The startup ecosystem rose to prominence with the most progress made within the last decade. In 2012, only three startups achieved funding. Since then, those figures have spiked to 60 funded startups in 2015 and 75 in 2016. With this, there has been a parallel growth in investors and accelerators as the country becomes one of increasing interest for startups.
Major corporations and investors are actively working to foster the ecosystem and this has undoubtedly propelled its growth. It is interesting to note the deal flow in Thailand, especially between 2015 and 2016. While the quantity of startup deals have remained fairly constant, the same cannot be said for the value of deals made, showing an incredible 159% increase from US$39 million to US$86 million. And this is only for disclosed investments. In fact, the true value would be much higher.
Ookbee, a digital publications platform managed to secure the largest ever deal for Thai startups – US$19 million by Chinese-owned Tencent. This was closely followed by payment gateway Omise Pat US$17.5 million and online shopping destination Orami at US$15 million.
The potential of the Thai startup ecosystem is enormous and its currently trajectory is set to continue with further support from external parties.
Hubba describes itself as the “go to place to learn and get plugged into the Thai startup community”. It opened in 2012 as Thailand’s first ever co-working space for startups, creatives and freelancers. In these 5 short years, it has earned the reputation of being the largest co-working network, operating 6 spaces across 3 cities.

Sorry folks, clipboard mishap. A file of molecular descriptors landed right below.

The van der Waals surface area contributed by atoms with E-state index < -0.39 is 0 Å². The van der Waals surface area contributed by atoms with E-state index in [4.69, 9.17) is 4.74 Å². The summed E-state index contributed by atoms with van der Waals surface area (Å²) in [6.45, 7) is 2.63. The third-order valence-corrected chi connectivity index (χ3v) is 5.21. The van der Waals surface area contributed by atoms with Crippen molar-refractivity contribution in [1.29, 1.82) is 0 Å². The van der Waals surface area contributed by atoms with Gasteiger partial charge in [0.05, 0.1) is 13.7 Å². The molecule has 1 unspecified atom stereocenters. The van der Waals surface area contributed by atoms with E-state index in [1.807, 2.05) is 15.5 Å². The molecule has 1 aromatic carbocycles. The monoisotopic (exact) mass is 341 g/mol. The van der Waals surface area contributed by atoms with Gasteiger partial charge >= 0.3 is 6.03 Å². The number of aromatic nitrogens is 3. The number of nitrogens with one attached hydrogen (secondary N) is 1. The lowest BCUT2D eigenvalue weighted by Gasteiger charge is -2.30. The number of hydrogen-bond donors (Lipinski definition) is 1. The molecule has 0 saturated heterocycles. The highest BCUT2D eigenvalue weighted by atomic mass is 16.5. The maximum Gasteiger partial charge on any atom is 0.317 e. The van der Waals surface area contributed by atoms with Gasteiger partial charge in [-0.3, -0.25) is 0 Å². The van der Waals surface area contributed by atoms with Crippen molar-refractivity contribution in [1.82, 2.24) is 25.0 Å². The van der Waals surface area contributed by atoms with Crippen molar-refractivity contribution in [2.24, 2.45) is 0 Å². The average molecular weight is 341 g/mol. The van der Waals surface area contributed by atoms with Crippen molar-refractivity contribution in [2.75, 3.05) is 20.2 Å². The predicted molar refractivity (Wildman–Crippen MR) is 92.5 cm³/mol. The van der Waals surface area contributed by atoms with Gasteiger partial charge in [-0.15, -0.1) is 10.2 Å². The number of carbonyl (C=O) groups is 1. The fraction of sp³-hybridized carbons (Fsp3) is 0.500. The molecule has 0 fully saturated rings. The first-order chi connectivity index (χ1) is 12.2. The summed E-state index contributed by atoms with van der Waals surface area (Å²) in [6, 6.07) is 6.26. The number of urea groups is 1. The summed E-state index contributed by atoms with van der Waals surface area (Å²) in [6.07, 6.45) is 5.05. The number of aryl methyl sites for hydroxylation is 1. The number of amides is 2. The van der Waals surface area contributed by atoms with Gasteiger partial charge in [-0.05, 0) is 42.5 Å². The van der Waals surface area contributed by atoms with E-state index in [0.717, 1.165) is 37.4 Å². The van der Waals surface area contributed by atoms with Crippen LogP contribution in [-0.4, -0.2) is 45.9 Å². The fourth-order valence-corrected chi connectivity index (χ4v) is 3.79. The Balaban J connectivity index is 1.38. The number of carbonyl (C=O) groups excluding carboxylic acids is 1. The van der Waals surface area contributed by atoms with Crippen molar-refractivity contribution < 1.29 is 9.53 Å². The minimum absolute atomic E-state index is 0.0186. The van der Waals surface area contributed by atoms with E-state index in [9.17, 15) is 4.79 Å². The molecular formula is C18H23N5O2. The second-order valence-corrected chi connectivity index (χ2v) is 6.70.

Hubba goes beyond the usual functions of a co-working space successfully organising many tech startup events such as Startup Weekend Bangkok and Startup Next. Its joint venture with Techsauce is also working to create “Thailand’s leading technology media company”.
Mobile provider Total Access Communication Public Company Ltd (DTAC) launched its “intensive bootcamp” – DTAC Accelerate in 2013 and has since graduated 4 “batches” of startups. The 4-month programme gives budding startups access to capital, mentors and investors all in the one space. It offers commercialisation support from dtac’s parent company Telenor as well as legal, accounting and financial support from Price Waterhouse Coopers (PwC)
In mid-2018, True Corporation is set to open a massive tech hub – the True Digital Park. This half a billion dollar (US$) project works hand in hand with the Thai government’s goal of transforming the country into an innovation centre.
Thai startups are gaining interest among local and international VCs alike. In 2015, the most active investor in Thai startups has been 500 Tuk Tuks – a US$10 million micro-fund managed by 500 Startups, closing 20 deals in the year. They were closely followed by 500 Startups itself at 11 deals and Invent – a Thailand based VC. Since then, 2 crowdfunding platforms for startups – Dreamaker and SinWattana have also been established.